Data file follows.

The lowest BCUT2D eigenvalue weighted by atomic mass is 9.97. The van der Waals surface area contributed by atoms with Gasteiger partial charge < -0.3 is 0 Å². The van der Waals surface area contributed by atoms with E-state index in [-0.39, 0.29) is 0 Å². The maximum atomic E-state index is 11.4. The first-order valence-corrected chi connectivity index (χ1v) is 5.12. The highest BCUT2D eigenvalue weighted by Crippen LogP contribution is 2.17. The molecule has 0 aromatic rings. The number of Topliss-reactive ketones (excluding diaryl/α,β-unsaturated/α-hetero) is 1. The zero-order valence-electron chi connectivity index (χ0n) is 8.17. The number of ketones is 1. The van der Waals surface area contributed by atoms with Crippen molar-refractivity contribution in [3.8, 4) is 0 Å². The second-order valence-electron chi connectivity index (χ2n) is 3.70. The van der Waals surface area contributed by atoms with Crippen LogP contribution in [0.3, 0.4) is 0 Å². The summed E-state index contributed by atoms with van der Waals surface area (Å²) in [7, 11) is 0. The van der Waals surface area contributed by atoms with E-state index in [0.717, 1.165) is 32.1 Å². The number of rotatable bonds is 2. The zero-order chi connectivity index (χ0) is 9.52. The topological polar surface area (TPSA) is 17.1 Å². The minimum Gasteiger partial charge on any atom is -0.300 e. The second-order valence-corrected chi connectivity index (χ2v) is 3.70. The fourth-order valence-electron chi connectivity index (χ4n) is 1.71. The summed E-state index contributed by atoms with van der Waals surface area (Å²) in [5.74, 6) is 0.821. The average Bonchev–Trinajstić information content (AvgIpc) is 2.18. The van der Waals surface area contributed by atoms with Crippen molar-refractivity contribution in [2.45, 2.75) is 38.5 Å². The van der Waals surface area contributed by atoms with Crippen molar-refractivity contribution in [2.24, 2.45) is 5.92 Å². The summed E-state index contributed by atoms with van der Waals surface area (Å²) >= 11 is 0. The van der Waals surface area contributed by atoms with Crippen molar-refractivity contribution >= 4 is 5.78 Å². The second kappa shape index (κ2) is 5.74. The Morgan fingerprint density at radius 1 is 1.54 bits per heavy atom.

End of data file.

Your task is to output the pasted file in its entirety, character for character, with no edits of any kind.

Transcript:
The lowest BCUT2D eigenvalue weighted by atomic mass is 9.97. The van der Waals surface area contributed by atoms with Gasteiger partial charge < -0.3 is 0 Å². The van der Waals surface area contributed by atoms with E-state index in [-0.39, 0.29) is 0 Å². The maximum atomic E-state index is 11.4. The first-order valence-corrected chi connectivity index (χ1v) is 5.12. The highest BCUT2D eigenvalue weighted by Crippen LogP contribution is 2.17. The molecule has 0 aromatic rings. The number of Topliss-reactive ketones (excluding diaryl/α,β-unsaturated/α-hetero) is 1. The zero-order valence-electron chi connectivity index (χ0n) is 8.17. The number of ketones is 1. The van der Waals surface area contributed by atoms with Crippen molar-refractivity contribution in [3.8, 4) is 0 Å². The second-order valence-electron chi connectivity index (χ2n) is 3.70. The van der Waals surface area contributed by atoms with Crippen LogP contribution in [0.3, 0.4) is 0 Å². The summed E-state index contributed by atoms with van der Waals surface area (Å²) in [7, 11) is 0. The van der Waals surface area contributed by atoms with E-state index in [0.717, 1.165) is 32.1 Å². The number of rotatable bonds is 2. The zero-order chi connectivity index (χ0) is 9.52. The topological polar surface area (TPSA) is 17.1 Å². The minimum Gasteiger partial charge on any atom is -0.300 e. The second-order valence-corrected chi connectivity index (χ2v) is 3.70. The fourth-order valence-electron chi connectivity index (χ4n) is 1.71. The summed E-state index contributed by atoms with van der Waals surface area (Å²) in [5.74, 6) is 0.821. The average Bonchev–Trinajstić information content (AvgIpc) is 2.18. The van der Waals surface area contributed by atoms with Crippen molar-refractivity contribution in [2.45, 2.75) is 38.5 Å². The van der Waals surface area contributed by atoms with Crippen molar-refractivity contribution in [2.24, 2.45) is 5.92 Å². The summed E-state index contributed by atoms with van der Waals surface area (Å²) >= 11 is 0. The van der Waals surface area contributed by atoms with Crippen molar-refractivity contribution >= 4 is 5.78 Å². The second kappa shape index (κ2) is 5.74. The Morgan fingerprint density at radius 1 is 1.54 bits per heavy atom.